The weather is getting better and it’s finally time to prep for that Great American Motorcycle Trip on your adventure bike. Most of the planning is already done, routes are selected, reservations are confirmed, and money is set aside. Even the bike is freshly serviced with new tires and brakes. Everything is set up to ensure an exciting, pleasant and safe motorcycle adventure.
Unless, that is, you’re half way through your tour, motoring through a wildlife management area in remote Arkansas when you decide to go off-map and take an enticing unmarked trail. After two hours of exploring, you realize you’re hopelessly lost. Neither your cell phone nor the GPS are picking up a signal and it’s getting dark. Of course, you could slumber in comfort if you had built an adventure bike survival kit as described below, though you might still be lost in the morning.
Every Cubic Millimeter Counts
As you’ll be on a motorcycle with very little room to store gear, conserving space is the primary concern for assembling your survival kit. A sleeping bag, tent, food, water and basic tools will all be part of the survival kit. Go to an online motorcycle parts store and browse through their luggage section to make sure you have the latest, most innovative storage solutions available.
Maximize Cargo Space With These Items:
Luggage Racks: If your bike didn’t come with them, get racks for the front and rear of the bike. Get the highest load capacity you can find.
Saddlebags: The hard-shell bags look better and offer better impact protection, but the soft, nylon type will stretch out to hold more. Soft bags are considerably less expensive, too.
Duffel Bags: These classic soft bags come in many sizes, from one-piece to three- or four-piece stackable configurations. These fasten to the rear luggage rack and can hold more gear than both saddlebags.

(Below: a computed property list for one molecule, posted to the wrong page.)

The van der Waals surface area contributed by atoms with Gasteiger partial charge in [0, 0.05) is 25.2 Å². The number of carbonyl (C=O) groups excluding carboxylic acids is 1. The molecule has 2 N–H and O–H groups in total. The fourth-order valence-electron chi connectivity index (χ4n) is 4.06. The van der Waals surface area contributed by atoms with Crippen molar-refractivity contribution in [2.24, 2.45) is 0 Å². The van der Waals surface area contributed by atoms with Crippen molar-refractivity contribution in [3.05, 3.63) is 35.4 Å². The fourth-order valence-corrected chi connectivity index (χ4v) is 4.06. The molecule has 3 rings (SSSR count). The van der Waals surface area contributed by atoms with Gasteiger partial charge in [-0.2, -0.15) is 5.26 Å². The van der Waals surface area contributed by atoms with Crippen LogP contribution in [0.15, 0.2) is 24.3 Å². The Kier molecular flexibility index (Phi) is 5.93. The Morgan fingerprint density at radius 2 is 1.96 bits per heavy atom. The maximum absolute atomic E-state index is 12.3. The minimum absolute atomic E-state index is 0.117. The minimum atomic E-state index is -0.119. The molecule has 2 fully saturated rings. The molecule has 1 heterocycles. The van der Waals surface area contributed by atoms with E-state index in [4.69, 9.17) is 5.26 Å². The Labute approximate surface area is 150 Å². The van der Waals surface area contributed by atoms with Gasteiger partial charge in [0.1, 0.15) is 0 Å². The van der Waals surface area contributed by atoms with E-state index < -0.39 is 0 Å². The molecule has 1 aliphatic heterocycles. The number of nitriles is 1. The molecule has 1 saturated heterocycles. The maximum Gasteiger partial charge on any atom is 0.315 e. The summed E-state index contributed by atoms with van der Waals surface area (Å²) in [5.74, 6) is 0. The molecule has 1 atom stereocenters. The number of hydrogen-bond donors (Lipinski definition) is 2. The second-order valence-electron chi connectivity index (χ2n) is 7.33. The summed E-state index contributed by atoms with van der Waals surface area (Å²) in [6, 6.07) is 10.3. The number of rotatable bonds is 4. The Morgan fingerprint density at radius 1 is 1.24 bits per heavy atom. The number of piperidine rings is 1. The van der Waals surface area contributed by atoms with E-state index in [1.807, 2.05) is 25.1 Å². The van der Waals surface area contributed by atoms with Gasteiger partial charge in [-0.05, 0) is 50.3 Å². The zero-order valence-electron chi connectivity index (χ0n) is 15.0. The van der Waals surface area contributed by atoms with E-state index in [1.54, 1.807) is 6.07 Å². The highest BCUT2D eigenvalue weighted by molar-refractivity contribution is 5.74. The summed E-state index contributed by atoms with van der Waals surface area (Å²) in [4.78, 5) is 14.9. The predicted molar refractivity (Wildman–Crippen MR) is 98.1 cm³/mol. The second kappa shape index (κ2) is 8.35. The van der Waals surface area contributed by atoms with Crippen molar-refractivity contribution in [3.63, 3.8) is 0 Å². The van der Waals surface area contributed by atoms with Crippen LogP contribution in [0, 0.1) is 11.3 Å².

Tank Bag: Available in different sizes, larger versions have zip-apart compartments, stack vertically and have detachable pouches on the sides. The top may have a transparent map-holder you can reference on the fly, too.
Back Pack: Assuming you’re riding your motorcycle solo, a small pack will prove invaluable.
Camping Equipment You Probably Already Packed
Tent: the Scenic-II 2-man nylon tent folds down to 24 X 5 inches and weighs 4 lbs., 14 ozs.
Sleeping Bag & Pillow: The Snugpak Softie 3 Merlin is one of the neatest sleeping bags on the market. It packs down into a 7 X 7-inch zippered bag. Try a FILLO Compact Camping Pillow by NEMO. Blown out it’s 17 X 10.5 inches, but tucked into its attached stuff sack its only 6 X 4 inches and weighs just 10.8 oz.
Cot: Believe it or not, you can get a full-size cot from Aerostitch that packs down to just 16 X 5 inches.
Food: Get dried bags of soup, a couple of MREs, nutrition bars, bullion cubes, cocoa, and instant coffee.
Finally, The Survival Kit
Knife and Tools: Get a Gerber folding hunting knife with a 4-inch blade and a Deluxe Leatherman Multi-Tool. You need scissors but not the corkscrew.
Cigarette Lighter: Try the Bic Click — it’s much easier than rubbing sticks together.
Flashlight with Spare Batteries: Get the headband mount type with LED bulbs.
Trash Bags: Use as a tarp, ground cover or a rain shelter.
Rope/Strap: Pull your bike out of the ravine using parachute cords.
Empty Aluminum Coffee Can: It has many uses, from cooking to digging.